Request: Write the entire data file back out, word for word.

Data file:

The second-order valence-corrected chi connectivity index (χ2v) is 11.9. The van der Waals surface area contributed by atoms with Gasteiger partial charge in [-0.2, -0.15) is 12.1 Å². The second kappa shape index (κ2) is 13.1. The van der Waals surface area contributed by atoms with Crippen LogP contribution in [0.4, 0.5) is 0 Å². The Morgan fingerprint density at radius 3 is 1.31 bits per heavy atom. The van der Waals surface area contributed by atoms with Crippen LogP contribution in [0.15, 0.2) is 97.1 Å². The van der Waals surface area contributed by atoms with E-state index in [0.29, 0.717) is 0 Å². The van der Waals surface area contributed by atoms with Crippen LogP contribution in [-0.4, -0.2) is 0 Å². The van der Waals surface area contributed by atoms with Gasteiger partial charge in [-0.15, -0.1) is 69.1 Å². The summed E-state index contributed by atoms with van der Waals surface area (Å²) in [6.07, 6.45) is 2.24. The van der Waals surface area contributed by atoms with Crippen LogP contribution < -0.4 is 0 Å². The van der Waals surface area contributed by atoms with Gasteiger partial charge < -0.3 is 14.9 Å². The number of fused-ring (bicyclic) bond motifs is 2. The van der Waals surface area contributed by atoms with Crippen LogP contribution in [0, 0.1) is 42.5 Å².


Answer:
The second-order valence-corrected chi connectivity index (χ2v) is 11.9. The van der Waals surface area contributed by atoms with Gasteiger partial charge in [-0.2, -0.15) is 12.1 Å². The second kappa shape index (κ2) is 13.1. The van der Waals surface area contributed by atoms with Crippen LogP contribution in [0.4, 0.5) is 0 Å². The Morgan fingerprint density at radius 3 is 1.31 bits per heavy atom. The van der Waals surface area contributed by atoms with Crippen LogP contribution in [0.15, 0.2) is 97.1 Å². The van der Waals surface area contributed by atoms with E-state index in [0.29, 0.717) is 0 Å². The van der Waals surface area contributed by atoms with Crippen LogP contribution in [-0.4, -0.2) is 0 Å². The van der Waals surface area contributed by atoms with Gasteiger partial charge in [-0.15, -0.1) is 69.1 Å². The summed E-state index contributed by atoms with van der Waals surface area (Å²) in [6.07, 6.45) is 2.24. The van der Waals surface area contributed by atoms with Crippen LogP contribution < -0.4 is 0 Å². The van der Waals surface area contributed by atoms with Gasteiger partial charge < -0.3 is 14.9 Å². The number of fused-ring (bicyclic) bond motifs is 2. The van der Waals surface area contributed by atoms with Crippen LogP contribution in [0, 0.1) is 42.5 Å².